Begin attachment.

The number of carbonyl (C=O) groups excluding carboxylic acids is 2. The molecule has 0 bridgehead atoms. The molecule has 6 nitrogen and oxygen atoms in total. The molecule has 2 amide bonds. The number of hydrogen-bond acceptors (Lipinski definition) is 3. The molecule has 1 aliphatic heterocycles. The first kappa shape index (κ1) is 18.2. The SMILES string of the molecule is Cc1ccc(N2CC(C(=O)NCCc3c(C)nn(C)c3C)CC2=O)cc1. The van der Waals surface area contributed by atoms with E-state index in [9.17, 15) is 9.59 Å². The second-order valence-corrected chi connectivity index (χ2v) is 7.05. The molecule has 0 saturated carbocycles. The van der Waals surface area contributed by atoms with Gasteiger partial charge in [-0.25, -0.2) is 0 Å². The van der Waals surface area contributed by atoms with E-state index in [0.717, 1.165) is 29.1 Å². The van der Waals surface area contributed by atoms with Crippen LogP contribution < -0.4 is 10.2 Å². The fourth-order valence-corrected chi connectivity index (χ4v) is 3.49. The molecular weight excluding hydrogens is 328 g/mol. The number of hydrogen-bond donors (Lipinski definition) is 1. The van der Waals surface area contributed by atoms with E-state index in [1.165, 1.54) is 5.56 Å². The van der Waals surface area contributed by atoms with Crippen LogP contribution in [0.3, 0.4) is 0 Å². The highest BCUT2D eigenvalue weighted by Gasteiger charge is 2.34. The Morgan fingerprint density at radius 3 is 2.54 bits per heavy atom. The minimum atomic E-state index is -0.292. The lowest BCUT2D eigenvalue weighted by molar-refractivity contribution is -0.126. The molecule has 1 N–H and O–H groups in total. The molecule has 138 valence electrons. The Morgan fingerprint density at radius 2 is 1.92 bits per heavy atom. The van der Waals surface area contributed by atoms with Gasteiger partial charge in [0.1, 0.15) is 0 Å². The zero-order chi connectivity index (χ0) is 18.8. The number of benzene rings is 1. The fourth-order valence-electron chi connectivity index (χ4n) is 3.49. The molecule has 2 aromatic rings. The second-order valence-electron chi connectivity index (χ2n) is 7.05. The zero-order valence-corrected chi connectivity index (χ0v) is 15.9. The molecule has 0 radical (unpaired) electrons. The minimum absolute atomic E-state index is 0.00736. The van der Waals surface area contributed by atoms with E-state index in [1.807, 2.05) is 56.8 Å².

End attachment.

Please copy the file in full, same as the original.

The number of carbonyl (C=O) groups excluding carboxylic acids is 2. The molecule has 0 bridgehead atoms. The molecule has 6 nitrogen and oxygen atoms in total. The molecule has 2 amide bonds. The number of hydrogen-bond acceptors (Lipinski definition) is 3. The molecule has 1 aliphatic heterocycles. The first kappa shape index (κ1) is 18.2. The SMILES string of the molecule is Cc1ccc(N2CC(C(=O)NCCc3c(C)nn(C)c3C)CC2=O)cc1. The van der Waals surface area contributed by atoms with E-state index in [9.17, 15) is 9.59 Å². The second-order valence-corrected chi connectivity index (χ2v) is 7.05. The molecule has 0 saturated carbocycles. The van der Waals surface area contributed by atoms with Gasteiger partial charge in [-0.25, -0.2) is 0 Å². The van der Waals surface area contributed by atoms with E-state index in [0.717, 1.165) is 29.1 Å². The van der Waals surface area contributed by atoms with Crippen LogP contribution < -0.4 is 10.2 Å². The fourth-order valence-corrected chi connectivity index (χ4v) is 3.49. The molecular weight excluding hydrogens is 328 g/mol. The number of hydrogen-bond donors (Lipinski definition) is 1. The van der Waals surface area contributed by atoms with E-state index in [1.165, 1.54) is 5.56 Å². The van der Waals surface area contributed by atoms with Crippen LogP contribution in [0.3, 0.4) is 0 Å². The highest BCUT2D eigenvalue weighted by Gasteiger charge is 2.34. The Morgan fingerprint density at radius 3 is 2.54 bits per heavy atom. The minimum atomic E-state index is -0.292. The lowest BCUT2D eigenvalue weighted by molar-refractivity contribution is -0.126. The molecule has 1 N–H and O–H groups in total. The molecule has 138 valence electrons. The Morgan fingerprint density at radius 2 is 1.92 bits per heavy atom. The van der Waals surface area contributed by atoms with Gasteiger partial charge in [0.1, 0.15) is 0 Å². The zero-order chi connectivity index (χ0) is 18.8. The number of benzene rings is 1. The fourth-order valence-electron chi connectivity index (χ4n) is 3.49. The molecule has 2 aromatic rings. The second-order valence-electron chi connectivity index (χ2n) is 7.05. The zero-order valence-corrected chi connectivity index (χ0v) is 15.9. The molecule has 0 radical (unpaired) electrons. The minimum absolute atomic E-state index is 0.00736. The van der Waals surface area contributed by atoms with E-state index in [1.807, 2.05) is 56.8 Å².